Friday, April 4, 2008

Money is worth what you paid for it

clipped from

gam·bit   /--gæmb?t/ [gam-bit]
1. Chess. an opening in which a player seeks to obtain some advantage by sacrificing a pawn or piece. 
2. any maneuver by which one seeks to gain an advantage. 
3. a remark made to open or redirect a conversation. 

Anyone who's studied, chess, warfare, politics, or law is familiar with the gambit.  A person opens themselves up to a material loss, in exchange for long term positional advantage.

Either the government wins its case against NotHaus, and he goes to jail, or the government loses, and Nothaus (and anyone else, for that matter) can create commodity backed currencies.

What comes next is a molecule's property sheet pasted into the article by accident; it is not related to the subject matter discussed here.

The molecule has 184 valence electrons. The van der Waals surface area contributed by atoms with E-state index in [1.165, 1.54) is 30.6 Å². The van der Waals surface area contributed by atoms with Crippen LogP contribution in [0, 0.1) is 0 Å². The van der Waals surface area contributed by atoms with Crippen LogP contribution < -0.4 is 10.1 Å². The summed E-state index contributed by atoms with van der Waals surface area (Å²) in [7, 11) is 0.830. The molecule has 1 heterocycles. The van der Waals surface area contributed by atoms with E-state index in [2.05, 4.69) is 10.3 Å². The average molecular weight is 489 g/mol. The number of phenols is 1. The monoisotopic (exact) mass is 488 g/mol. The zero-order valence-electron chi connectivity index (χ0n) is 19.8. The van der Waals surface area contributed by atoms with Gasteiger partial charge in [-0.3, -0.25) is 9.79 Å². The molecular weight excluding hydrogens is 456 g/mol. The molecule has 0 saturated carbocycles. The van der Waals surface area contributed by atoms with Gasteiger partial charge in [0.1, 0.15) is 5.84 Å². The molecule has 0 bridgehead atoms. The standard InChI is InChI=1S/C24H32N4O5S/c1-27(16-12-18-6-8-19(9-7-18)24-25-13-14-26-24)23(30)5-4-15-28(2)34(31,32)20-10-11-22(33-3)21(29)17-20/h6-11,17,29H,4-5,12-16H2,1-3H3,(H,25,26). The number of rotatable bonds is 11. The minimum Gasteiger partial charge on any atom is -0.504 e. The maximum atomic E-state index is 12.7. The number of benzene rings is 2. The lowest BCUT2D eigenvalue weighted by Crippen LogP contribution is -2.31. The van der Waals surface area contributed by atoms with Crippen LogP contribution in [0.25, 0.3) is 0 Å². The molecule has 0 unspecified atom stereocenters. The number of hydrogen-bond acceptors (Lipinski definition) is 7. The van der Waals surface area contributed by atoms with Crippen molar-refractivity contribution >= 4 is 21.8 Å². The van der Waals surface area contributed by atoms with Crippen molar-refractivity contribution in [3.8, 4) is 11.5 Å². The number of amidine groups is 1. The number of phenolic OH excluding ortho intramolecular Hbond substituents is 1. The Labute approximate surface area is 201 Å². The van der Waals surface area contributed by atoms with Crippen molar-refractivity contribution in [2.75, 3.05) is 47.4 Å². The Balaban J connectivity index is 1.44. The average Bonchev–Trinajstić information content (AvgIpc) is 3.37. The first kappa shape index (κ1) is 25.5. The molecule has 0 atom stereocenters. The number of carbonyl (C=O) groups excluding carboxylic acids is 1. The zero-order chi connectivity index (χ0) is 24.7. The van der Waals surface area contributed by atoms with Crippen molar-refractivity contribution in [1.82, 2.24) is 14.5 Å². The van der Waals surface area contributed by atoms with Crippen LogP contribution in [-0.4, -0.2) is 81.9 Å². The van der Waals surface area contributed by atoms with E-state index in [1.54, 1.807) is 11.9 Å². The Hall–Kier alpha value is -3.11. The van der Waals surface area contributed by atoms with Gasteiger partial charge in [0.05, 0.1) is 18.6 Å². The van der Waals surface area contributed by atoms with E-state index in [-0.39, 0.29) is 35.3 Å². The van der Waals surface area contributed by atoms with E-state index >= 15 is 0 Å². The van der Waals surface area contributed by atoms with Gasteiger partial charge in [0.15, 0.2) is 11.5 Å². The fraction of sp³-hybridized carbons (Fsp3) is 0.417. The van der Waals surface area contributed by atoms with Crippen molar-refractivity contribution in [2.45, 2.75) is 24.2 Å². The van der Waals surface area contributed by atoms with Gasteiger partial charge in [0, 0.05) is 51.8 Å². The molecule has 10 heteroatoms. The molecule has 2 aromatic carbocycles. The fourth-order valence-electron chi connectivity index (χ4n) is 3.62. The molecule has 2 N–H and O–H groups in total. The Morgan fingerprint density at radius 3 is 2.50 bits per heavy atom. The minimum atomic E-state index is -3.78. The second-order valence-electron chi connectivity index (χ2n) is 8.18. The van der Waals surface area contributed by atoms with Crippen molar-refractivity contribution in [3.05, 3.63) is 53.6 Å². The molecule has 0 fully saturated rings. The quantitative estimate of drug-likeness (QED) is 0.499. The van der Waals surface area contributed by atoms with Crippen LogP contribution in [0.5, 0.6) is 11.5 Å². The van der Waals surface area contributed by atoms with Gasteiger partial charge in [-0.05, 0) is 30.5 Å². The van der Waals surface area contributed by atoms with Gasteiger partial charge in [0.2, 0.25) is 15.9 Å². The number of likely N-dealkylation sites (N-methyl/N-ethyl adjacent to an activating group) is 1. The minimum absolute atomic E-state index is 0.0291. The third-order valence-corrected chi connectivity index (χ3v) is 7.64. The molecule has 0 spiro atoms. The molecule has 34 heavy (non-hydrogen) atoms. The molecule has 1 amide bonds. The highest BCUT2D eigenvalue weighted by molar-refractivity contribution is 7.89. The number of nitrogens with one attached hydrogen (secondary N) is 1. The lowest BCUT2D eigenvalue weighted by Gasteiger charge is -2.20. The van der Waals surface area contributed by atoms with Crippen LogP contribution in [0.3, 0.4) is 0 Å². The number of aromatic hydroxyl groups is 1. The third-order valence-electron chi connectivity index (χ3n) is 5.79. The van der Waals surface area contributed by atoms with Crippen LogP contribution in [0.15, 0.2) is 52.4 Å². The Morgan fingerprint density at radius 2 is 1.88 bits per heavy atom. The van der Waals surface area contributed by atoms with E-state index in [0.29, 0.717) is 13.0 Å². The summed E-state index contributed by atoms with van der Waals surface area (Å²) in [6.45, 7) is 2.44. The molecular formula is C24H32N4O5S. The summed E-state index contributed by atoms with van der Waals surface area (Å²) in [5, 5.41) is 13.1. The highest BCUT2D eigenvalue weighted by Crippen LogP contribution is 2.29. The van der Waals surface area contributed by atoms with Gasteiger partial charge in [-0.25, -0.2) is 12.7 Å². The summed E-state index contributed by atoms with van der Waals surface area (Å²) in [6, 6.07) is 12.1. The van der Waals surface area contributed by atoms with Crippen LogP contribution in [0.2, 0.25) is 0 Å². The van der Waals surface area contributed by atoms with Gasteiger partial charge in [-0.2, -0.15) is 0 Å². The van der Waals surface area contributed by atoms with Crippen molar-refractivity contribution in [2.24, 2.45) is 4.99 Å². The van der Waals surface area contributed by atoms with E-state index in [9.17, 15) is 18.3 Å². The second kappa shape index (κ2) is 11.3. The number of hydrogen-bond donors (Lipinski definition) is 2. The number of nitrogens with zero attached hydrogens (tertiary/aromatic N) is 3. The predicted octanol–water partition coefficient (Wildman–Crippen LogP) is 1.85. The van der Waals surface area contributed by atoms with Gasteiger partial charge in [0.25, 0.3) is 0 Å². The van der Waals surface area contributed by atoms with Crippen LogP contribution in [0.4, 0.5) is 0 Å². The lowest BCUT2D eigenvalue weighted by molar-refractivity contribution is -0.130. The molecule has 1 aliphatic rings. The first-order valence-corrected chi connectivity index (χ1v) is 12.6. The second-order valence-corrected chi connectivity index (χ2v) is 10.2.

And here's where it gets interesting.

Let's assume that the Government loses.  This will be good news for those who want a return to the Gold Standard.

Let's assume that the Government wins.  Then we're no better/worse off and everything is back to normal, right?  Wrong.

Consider these facts:

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